No response from the city was received by publication of this story.
The city has until Thursday to submit its formal response to the plaintiffs’ appeal before the Court of Appeals, court records show.
The 2011 suit, which names Azar, Richland County anti-tax activist Michael Letts and Columbia resident Frank Cumberland Jr. as plaintiffs on behalf of all Columbia water and sewer customers, contends that the city for years has been transferring millions of dollars annually from its “Water and Sewer Enterprise Fund” to the city’s general fund, four economic development corporations and other city divisions for “non-water and sewer services and expenses,” in violation of state law and previous court cases.
“At the same time the City neglected its water and sewer system which fell into a state of disrepair and ultimately resulted in the United States Environmental Protection Agency and the South Carolina Department of Health and Environmental Control successfully suing the City of Columbia to force repairs and improvements to the City’s sewer system,” the plaintiffs’ appeal states.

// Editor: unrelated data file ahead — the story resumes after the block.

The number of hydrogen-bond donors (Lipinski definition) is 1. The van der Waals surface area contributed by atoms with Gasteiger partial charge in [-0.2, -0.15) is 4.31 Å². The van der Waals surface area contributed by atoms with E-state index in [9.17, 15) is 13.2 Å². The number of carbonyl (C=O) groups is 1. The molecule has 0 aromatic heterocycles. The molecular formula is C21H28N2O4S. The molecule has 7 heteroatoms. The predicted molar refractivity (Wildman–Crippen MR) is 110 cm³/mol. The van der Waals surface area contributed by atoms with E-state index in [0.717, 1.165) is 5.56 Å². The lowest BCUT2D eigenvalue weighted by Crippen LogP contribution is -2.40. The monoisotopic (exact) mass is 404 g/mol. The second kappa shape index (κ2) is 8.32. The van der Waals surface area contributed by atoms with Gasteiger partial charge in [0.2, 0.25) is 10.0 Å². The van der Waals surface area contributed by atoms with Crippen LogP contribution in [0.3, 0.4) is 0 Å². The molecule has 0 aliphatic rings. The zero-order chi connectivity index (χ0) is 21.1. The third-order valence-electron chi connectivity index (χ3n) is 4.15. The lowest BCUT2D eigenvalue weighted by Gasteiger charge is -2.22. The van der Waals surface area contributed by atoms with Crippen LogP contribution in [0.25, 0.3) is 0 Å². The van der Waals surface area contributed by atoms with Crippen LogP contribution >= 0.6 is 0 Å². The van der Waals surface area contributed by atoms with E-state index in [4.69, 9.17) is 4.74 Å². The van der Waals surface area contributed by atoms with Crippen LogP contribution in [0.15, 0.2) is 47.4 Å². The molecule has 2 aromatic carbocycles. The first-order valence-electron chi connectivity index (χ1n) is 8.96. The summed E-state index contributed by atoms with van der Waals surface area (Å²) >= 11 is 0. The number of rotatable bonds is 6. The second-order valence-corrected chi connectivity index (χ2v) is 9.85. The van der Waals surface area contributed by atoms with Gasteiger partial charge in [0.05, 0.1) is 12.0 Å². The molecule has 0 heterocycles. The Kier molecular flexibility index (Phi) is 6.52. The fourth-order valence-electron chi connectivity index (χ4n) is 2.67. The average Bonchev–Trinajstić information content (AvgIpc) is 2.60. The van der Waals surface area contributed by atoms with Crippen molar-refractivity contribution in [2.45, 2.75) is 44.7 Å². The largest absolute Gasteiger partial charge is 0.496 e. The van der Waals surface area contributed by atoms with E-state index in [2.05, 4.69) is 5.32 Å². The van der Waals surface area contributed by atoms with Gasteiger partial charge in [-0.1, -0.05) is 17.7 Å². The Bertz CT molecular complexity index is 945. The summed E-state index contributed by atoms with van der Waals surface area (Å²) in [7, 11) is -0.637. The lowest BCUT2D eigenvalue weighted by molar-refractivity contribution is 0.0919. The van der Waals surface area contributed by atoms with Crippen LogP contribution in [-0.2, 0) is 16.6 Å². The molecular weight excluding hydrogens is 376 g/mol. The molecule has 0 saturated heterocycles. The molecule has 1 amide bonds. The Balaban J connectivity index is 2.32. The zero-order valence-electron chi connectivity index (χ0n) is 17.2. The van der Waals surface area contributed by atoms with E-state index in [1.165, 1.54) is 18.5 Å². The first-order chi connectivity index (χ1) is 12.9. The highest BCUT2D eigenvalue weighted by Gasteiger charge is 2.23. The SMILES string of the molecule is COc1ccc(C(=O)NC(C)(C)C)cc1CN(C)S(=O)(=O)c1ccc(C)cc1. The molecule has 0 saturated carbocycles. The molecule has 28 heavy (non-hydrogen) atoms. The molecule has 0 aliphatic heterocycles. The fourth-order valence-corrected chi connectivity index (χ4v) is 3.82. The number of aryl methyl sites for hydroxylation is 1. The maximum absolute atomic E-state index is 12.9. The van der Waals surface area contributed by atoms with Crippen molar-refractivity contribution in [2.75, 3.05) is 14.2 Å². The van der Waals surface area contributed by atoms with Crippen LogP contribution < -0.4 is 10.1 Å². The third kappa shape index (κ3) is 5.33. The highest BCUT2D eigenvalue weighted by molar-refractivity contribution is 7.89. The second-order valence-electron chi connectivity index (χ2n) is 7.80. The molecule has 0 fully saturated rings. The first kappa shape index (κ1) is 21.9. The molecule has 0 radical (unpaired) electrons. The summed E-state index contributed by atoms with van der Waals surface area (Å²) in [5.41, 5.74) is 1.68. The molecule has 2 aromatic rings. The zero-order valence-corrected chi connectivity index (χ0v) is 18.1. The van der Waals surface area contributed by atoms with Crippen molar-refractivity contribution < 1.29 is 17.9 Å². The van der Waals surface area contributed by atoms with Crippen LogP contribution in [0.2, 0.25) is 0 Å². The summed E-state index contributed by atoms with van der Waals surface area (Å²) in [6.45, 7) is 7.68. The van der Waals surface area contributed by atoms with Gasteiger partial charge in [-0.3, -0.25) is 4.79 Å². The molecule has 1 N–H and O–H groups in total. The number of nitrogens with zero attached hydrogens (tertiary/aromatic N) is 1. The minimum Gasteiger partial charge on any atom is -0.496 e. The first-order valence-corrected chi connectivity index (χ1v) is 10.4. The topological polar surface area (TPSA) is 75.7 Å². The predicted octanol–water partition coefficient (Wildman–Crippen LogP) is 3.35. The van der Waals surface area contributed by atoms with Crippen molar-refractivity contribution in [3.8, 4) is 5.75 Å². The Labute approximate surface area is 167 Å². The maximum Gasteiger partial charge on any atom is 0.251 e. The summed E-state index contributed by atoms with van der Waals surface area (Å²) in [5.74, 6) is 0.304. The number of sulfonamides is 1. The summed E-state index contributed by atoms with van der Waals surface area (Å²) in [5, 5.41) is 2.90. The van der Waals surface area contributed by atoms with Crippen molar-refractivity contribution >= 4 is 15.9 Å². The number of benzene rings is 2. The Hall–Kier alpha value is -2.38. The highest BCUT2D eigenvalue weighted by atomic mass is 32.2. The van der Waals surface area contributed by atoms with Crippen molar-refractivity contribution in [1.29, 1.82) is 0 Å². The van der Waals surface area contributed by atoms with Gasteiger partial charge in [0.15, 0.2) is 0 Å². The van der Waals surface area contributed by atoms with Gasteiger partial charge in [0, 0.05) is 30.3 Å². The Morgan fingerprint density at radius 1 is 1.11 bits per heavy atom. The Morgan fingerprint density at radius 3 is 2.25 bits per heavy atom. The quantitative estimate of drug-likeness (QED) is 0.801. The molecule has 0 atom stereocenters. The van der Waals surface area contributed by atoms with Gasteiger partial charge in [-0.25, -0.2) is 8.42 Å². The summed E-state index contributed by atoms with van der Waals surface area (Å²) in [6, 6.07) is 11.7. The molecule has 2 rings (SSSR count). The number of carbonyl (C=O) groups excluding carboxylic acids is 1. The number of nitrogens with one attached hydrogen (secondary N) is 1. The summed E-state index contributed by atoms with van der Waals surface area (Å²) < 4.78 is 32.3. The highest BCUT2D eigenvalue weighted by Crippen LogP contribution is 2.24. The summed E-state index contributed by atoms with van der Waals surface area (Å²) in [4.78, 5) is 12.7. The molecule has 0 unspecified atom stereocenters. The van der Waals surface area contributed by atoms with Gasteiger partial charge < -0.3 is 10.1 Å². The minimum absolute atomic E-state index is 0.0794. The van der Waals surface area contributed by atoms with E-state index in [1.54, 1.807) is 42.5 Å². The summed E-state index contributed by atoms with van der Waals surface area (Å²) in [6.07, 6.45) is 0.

Raiding the Water-Sewer Fund
According to court papers reviewed by The Nerve:
- The city in recent years has collected about $100 million annually in water and sewer fees, which is just below 50 percent of its total annual budget.
- Between 1999 and 2010, the city transferred a total of $78.6 million from its water and sewer funds for other uses.
- As of two years ago, the city provided water to 137,066 customers and sewer to 69,910 customers. About 55 percent of all water and sewer customers live outside the city; their fees are co-mingled in the water and sewer fund with residents’ fees. The plaintiffs contend that transferred funds spent on “city-only activities” do not benefit non-residents.
- For years, the city has transferred $4.5 million annually from the water and sewer fund to its general fund. The city’s budget director in a sworn statement estimated that city property tax bills would go up by about 10 mills if the city couldn’t use the $4.5 million for general operations.